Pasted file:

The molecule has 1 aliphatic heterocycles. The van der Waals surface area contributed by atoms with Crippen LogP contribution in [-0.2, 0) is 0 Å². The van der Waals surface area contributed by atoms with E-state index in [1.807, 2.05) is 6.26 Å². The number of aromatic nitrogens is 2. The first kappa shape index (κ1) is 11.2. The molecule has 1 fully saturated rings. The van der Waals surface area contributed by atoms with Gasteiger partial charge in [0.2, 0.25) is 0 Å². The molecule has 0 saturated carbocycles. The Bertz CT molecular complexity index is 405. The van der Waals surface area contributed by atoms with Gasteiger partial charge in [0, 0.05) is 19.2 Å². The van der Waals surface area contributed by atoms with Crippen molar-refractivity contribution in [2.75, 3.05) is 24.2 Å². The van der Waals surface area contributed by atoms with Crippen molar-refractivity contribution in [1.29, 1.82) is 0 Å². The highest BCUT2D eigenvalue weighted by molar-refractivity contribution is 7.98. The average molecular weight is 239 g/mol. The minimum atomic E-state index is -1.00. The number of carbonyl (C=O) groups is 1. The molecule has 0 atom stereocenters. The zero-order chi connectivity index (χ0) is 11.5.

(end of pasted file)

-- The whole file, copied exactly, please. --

The molecule has 1 aliphatic heterocycles. The van der Waals surface area contributed by atoms with Crippen LogP contribution in [-0.2, 0) is 0 Å². The van der Waals surface area contributed by atoms with E-state index in [1.807, 2.05) is 6.26 Å². The number of aromatic nitrogens is 2. The first kappa shape index (κ1) is 11.2. The molecule has 1 fully saturated rings. The van der Waals surface area contributed by atoms with Gasteiger partial charge in [0.2, 0.25) is 0 Å². The molecule has 0 saturated carbocycles. The Bertz CT molecular complexity index is 405. The van der Waals surface area contributed by atoms with Gasteiger partial charge in [0, 0.05) is 19.2 Å². The van der Waals surface area contributed by atoms with Crippen molar-refractivity contribution in [2.75, 3.05) is 24.2 Å². The van der Waals surface area contributed by atoms with Crippen molar-refractivity contribution in [1.29, 1.82) is 0 Å². The highest BCUT2D eigenvalue weighted by molar-refractivity contribution is 7.98. The average molecular weight is 239 g/mol. The minimum atomic E-state index is -1.00. The number of carbonyl (C=O) groups is 1. The molecule has 0 atom stereocenters. The zero-order chi connectivity index (χ0) is 11.5.